A cultural day
Trip Start Mar 29, 2006
232Trip End Feb 28, 2007
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One of the best breakfasts. Cereals, sausages, eggs, beans and soft breads. And the dining room much like all the Ibis eateries was on the ground floor and not swanky. [What a terrible word but it is in the Thesaurus]
We picked up the day bag, walked up the street, bought a day ticket, caught the underground, U1 and emerged into Stephans plaza. The morning was crisp but not cold as we strolled around the outside of the cathedral with its strange zigzag mosaic roof and poked our head into the dark interior. It was surprisingly dirty on the outside as were many of the imposing buildings in Vienna. Some had been cleaned but many retained that sooty look I used to associate with London. Gone was the decorative look of southern Germany and Austria
Strangely we picked a Picasso exhibition for our first foray into Viennese culture. As we walked in the general direction of the Imperial palaces we were sidetracked into entering the Albertina in which there was an exhibition of Picasso works. I had never been a fan of his artwork but felt that maybe I could see something different if there were walls and walls of his paintings. But no. To my mind (and Anne's ) they were the work of a child. A child obsessed with naked women seen through the eyes of a Spaniard with blurred vision! [I suppose it makes a change from all those Italians, Dutch and English who thrust naked men upon us to display their spiritual needs in their paintings and tapestries.]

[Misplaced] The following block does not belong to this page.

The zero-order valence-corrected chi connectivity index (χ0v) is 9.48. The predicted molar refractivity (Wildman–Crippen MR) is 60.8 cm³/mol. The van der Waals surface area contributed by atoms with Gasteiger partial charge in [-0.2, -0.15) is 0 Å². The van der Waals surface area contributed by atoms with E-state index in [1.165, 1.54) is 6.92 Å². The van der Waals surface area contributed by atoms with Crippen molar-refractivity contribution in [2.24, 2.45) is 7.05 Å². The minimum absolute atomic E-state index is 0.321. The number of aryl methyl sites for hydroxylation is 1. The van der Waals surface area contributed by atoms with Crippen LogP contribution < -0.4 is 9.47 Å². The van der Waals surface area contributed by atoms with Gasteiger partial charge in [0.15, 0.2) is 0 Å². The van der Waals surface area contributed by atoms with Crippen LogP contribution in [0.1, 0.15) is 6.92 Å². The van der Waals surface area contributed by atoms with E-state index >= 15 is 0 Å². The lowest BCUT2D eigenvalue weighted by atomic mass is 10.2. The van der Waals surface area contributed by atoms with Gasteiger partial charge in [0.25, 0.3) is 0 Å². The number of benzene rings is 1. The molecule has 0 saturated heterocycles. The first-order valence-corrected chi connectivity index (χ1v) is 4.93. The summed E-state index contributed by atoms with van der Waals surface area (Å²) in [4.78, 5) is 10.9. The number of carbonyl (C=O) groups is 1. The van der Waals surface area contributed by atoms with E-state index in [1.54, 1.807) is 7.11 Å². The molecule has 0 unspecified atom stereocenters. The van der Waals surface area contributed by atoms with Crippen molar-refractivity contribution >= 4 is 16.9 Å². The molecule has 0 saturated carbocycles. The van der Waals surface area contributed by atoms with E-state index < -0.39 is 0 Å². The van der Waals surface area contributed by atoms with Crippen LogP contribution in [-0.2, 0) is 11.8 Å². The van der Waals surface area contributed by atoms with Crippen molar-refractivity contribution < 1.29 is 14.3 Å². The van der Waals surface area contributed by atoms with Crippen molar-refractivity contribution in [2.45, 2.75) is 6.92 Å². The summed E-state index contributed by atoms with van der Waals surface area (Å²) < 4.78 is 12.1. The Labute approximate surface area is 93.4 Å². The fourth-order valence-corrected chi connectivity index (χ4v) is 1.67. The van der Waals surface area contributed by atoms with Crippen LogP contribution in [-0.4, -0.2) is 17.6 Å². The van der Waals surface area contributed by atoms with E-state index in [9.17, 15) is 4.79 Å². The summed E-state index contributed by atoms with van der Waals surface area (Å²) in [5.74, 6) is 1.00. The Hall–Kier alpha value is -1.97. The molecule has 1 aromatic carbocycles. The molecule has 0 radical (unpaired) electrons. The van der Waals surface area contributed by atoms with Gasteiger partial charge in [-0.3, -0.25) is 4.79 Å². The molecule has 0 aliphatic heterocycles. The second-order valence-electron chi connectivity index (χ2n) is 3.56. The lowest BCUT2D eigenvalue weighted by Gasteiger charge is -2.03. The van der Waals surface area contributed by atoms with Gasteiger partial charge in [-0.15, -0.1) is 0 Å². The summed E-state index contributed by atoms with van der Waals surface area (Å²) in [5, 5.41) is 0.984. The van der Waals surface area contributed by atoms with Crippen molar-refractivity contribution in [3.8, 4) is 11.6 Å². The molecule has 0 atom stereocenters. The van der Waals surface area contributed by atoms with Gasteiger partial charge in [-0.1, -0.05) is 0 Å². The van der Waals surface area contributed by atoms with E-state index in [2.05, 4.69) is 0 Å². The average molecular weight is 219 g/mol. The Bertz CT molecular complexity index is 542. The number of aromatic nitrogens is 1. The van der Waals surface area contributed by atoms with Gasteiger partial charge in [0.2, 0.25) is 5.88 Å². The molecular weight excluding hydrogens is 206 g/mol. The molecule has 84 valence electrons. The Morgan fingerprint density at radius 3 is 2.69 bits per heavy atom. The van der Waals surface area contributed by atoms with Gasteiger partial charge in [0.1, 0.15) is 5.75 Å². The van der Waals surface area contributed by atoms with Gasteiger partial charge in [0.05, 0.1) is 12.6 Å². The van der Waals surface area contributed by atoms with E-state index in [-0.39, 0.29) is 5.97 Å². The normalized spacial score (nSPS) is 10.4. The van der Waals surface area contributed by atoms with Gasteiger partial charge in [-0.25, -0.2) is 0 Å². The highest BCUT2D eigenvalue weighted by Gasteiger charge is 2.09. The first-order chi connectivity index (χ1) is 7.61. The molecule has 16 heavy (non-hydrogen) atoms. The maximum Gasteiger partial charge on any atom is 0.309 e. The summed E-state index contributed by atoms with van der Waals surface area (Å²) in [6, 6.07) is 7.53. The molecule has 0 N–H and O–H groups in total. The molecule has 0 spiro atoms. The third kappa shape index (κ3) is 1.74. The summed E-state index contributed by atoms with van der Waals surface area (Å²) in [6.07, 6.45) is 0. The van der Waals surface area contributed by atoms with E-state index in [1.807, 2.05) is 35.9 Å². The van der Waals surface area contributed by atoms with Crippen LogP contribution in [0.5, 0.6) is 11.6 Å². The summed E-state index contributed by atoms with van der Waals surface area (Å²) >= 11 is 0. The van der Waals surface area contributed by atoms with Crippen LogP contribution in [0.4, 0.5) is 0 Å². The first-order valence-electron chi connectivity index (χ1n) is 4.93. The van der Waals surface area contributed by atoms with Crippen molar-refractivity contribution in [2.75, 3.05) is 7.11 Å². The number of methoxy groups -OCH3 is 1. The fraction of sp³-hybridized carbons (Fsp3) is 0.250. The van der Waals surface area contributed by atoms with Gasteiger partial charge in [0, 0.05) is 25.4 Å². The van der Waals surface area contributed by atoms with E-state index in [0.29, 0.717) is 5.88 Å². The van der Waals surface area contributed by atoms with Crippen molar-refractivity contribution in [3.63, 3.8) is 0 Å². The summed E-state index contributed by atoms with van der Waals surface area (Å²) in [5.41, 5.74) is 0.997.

Out and on to the palace or Hofburg which was really a conglomeration of regal buildings housing a library, a chapel, a museum or two and the royal apartments. But the lack of signage meant that we wandered around in circles or ovals for a while before we found our bearings. We entered the library first where we were directed around the corner to the chapel entrance. We were looking for the place where the boy's choir would be singing the next day, Sunday
The museum of royal antiquities and their apartments was just across the way so after parting with several Euros we followed the trail through the dining tableware exhibits of the emperors of Austria. It was almost as extensive as that of the Queen's collection at Buck House. Cabinets full of porcelain, silverware, gold and gems plus a fully laid dining table for 50 guests. The apartments were on an upper level...large furnished rooms of timbers and tapestries. Further on was a special display devoted to Queen Sisi...most beloved of the Austrian queens. It appeared to be an excellent exhibit of her life but there was not a text in English to help us or any of the many Americans who were passing through. Shame really.
Throughout the town there were spruikers dressed in medieval attire trying to sell tickets to concerts that night or any other night. We were interested but did not want to buy off the street. After exiting the museum and treating ourselves to hot drinks in the square we set off to find the Palais Auersberg where a Mozart concert was to be performed. It was a fair walk and when we got there we discovered from the ticket seller that that night it was to be held at the Borse Palais, the other side of town
The Kunsthistorisches museum was next. I particularly wanted to see the original of Breughel's Tower of Babel of which a print hangs in my bedroom at home and which I had learned was hanging in this art gallery. Each room in the Kunsthistorisches contained the works of but one artist. Painters that I had only read about such as Holbein, Rubens, Titian, Van Dyke and many others. Not only was my painting there but also those wonderful depictions of children's games and village life with all those, oh, so ugly characters.